4.1 Mixture of 25 Gaussians

We investigate the impact of DRS on a low-dimensional synthetic data set consisting of a mixture of twenty-five 2D isotropic Gaussian distributions (each with standard deviation of 0.05) arranged in a grid 

(Dumoulin et al., 2016; Srivastava et al., 2017; Lin et al., 2017)

. We train a GAN model where the generator and discriminator are neural networks with four fully connected layers with ReLu activations. The prior is a 2D Gaussian with mean of 0 and standard deviation of 1 and the GAN is trained using the standard loss function. We generate 10,000 samples from the generator with and without DRS. The target distribution and both sets of generated samples are depicted in Figure 

3. Here, we have set dynamically to the percentile of for all in a pool of samples.

Figure 3: Real samples from 25 2D-Gaussian Distributions (left) as well as fake samples generated from a trained GAN model without (middle) and with DRS (right). Results are computed as an average over five models randomly initialized and trained independently.

To measure performance, we assign each generated sample to its closest mixture component. As in Srivastava et al. (2017), we define a sample as “high quality” if it is within four standard deviations of its assigned mixture component. As shown in Table 1, DRS increases the fraction of high-quality samples from to . As in Dumoulin et al. (2016) and Srivastava et al. (2017) we call a mode “recovered” if at least one high-quality sample was assigned to it. Table 1 shows that DRS does not reduce the number of recovered modes – that is, it does not trade off quality for mode coverage. It does reduce the standard deviation of the high-quality samples slightly, but this is a good thing in this case (since the standard deviation of the target Gaussian distribution is 0.05). It also confirms that DRS does not accept samples only near the center of each Gaussian but near the tails as well.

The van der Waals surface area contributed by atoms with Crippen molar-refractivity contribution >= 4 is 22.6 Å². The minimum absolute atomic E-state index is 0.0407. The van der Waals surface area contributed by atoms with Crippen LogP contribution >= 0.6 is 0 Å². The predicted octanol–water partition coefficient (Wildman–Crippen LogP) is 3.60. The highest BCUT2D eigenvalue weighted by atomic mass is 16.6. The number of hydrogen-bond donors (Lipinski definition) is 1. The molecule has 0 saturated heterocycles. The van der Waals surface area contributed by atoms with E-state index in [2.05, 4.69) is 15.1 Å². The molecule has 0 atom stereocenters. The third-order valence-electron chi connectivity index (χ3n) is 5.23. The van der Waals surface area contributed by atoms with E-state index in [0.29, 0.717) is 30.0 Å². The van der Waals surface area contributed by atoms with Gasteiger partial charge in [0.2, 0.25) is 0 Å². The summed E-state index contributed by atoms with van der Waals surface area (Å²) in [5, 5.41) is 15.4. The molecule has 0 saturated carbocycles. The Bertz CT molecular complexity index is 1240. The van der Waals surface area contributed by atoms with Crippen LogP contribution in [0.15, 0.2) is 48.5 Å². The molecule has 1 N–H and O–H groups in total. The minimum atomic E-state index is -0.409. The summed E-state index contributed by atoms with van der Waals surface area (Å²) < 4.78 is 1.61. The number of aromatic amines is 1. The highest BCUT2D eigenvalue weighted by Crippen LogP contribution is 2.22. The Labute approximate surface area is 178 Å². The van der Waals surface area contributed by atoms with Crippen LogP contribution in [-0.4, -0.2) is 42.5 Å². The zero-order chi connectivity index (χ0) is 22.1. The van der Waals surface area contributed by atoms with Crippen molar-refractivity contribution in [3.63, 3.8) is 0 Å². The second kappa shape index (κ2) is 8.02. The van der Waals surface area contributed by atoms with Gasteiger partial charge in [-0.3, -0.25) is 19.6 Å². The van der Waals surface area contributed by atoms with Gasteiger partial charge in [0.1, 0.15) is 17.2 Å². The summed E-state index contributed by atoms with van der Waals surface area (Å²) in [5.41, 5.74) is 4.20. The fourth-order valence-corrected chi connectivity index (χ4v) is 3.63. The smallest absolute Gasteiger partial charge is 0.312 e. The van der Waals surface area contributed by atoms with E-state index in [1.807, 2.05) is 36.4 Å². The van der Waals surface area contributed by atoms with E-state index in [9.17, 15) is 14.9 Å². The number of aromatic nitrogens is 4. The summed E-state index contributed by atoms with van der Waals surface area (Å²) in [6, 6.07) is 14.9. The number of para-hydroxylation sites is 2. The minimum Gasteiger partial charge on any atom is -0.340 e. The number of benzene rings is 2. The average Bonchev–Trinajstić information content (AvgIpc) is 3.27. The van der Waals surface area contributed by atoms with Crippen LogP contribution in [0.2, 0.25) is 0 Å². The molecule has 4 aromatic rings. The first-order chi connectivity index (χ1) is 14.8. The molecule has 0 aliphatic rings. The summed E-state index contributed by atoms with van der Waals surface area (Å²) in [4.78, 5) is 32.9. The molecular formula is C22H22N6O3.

of recovered modes “high quality” std of “high quality” samples
Without DRS
With DRS
Table 1: Results with and without DRS on 10,000 generated samples from a model of a 2D grid of Gaussian components.

4.2 ImageNet Dataset

Since it is presently the state-of-the-art model on the conditional ImageNet synthesis task, we have reimplemented the Self-Attention GAN (Zhang et al., 2018) as a baseline. After reproducing the results reported by Zhang et al. (2018) (with the learning rate of ), we fine-tuned a trained SAGAN with a much lower learning rate () for both generator and discriminator. This improved both the Inception Score and FID significantly as can be seen in the Improved-SAGAN column in Table 2. Plots of Inception score and FID during training are given in Figure 5(A).

Since SAGAN uses a hinge loss and DRS requires a sigmoid output, we added a fully-connected layer “on top of” the trained discriminator and trained it to distinguish real images from fake ones using the binary cross-entropy loss. We trained this extra layer with 10,000 generated samples from the model and 10,000 examples from ImageNet.

We then generated 50,000 samples from normal SAGAN and Improved SAGAN with and without DRS, repeating the sampling process 4 times. We set dynamically to the percentile of the values. The averages of Inception Score and FID over these four trials are presented in Table 2. Both scores were substantially improved for both models, indicating that DRS can indeed be useful in realistic settings involving large data-sets and sophisticated GAN variants.